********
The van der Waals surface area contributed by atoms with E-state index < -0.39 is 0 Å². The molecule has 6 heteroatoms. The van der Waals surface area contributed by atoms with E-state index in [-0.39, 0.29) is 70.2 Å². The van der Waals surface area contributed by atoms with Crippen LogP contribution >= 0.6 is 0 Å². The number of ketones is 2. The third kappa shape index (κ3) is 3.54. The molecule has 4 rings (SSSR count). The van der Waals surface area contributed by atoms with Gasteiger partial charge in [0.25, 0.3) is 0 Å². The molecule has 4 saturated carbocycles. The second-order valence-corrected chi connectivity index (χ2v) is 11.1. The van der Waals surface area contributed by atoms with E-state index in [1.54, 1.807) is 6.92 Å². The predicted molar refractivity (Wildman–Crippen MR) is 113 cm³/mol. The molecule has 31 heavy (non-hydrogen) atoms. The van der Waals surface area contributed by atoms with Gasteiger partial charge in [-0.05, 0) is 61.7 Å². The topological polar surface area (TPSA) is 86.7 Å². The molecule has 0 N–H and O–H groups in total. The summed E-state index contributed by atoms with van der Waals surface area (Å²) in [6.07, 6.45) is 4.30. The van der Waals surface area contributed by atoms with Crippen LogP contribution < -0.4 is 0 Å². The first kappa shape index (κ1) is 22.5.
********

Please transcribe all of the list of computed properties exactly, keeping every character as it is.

The van der Waals surface area contributed by atoms with E-state index < -0.39 is 0 Å². The molecule has 6 heteroatoms. The van der Waals surface area contributed by atoms with E-state index in [-0.39, 0.29) is 70.2 Å². The van der Waals surface area contributed by atoms with Crippen LogP contribution >= 0.6 is 0 Å². The number of ketones is 2. The third kappa shape index (κ3) is 3.54. The molecule has 4 rings (SSSR count). The van der Waals surface area contributed by atoms with Gasteiger partial charge in [0.25, 0.3) is 0 Å². The molecule has 4 saturated carbocycles. The second-order valence-corrected chi connectivity index (χ2v) is 11.1. The van der Waals surface area contributed by atoms with E-state index in [1.54, 1.807) is 6.92 Å². The predicted molar refractivity (Wildman–Crippen MR) is 113 cm³/mol. The molecule has 31 heavy (non-hydrogen) atoms. The van der Waals surface area contributed by atoms with Gasteiger partial charge in [-0.05, 0) is 61.7 Å². The topological polar surface area (TPSA) is 86.7 Å². The molecule has 0 N–H and O–H groups in total. The summed E-state index contributed by atoms with van der Waals surface area (Å²) in [6.07, 6.45) is 4.30. The van der Waals surface area contributed by atoms with Crippen LogP contribution < -0.4 is 0 Å². The first kappa shape index (κ1) is 22.5.